The story is set in a small Scottish rural community during World War Two. It opens with the two main characters, a fat woman, Sarah and a thin woman drinking tea and gazing out of the window.
The village appears sleepy and quiet but it becomes clear the impact of war is felt just as keenly here as in any other community in the British Isles. The villagers dread the arrival of the telegram of the title, which brings the news of a son killed in the conflict.
These telegrams are delivered by a local church elder. Residents of the village have come to fear the sight of this black clad figure stopping at their door.
The women notice the elder as he walk through the village. He clutches one of the telegrams, which is immediately recognisable for its distinctive yellow colour. The women become increasingly fearful as he makes his way closer to their houses, the last two in the village. Their mounting tension and sense of dread provokes an interesting conversation.
Although they are neighbours, these women are not friends. There are many underlying tensions in their relationship. The fat women considers her neighbour an outsider and a snob, even though she has lived in the village for more than thirty years and survives on a tiny widow’s income.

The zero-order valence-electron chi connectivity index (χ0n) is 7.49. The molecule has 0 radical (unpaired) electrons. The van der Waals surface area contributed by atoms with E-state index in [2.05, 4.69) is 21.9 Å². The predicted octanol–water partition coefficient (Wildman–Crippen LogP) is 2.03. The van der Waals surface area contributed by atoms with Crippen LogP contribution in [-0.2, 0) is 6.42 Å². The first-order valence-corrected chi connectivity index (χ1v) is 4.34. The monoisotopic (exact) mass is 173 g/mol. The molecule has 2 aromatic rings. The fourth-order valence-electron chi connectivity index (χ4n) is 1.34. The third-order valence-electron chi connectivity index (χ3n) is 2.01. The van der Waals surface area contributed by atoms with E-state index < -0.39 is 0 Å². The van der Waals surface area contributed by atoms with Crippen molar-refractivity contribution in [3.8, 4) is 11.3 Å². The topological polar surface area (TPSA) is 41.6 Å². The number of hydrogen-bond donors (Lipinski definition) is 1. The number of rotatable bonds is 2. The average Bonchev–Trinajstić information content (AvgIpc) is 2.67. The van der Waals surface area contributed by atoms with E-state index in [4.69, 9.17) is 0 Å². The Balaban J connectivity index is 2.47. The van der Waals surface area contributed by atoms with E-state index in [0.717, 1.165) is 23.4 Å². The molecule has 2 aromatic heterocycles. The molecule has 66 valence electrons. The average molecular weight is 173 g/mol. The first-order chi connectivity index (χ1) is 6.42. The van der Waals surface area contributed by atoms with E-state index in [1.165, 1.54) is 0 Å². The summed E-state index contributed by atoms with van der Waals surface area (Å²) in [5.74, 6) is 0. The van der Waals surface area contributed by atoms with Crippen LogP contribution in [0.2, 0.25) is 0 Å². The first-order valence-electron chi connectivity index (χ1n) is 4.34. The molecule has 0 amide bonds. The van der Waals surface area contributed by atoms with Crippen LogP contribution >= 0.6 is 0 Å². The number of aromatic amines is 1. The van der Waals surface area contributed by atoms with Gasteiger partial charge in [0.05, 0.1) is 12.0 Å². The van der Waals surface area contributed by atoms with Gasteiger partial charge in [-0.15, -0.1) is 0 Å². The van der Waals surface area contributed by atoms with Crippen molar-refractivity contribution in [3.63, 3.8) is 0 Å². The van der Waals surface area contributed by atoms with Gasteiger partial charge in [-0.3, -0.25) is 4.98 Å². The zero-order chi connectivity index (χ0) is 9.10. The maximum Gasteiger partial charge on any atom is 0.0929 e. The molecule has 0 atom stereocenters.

She is jealous that the thin woman’s son has been to university and is an officer in the navy. Her own son is merely an ordinary seaman.
The thin woman is contemptuous of most of the other mothers in the village. She believes they could have worked harder to provide a better education for their own children.
As the elder approaches the final two houses in the village it seems certain that the telegram is meant for one of them.
He passes the fat woman’s house and the letter seems destined for the thin woman. At this moment, that fat woman suddenly understands the years of sacrifice endured by her neighbour for her son.
However, in an ironic twist, instead of turning in at the thin woman’s house, the elder keeps walking. It later emerges that the telegram was addressed to the elder himself. So shocked by the news and unable to face telling his wife their son had drowned, he walks six miles to the next village before he is finally stopped, still clutching the crumpled, yellow piece of paper.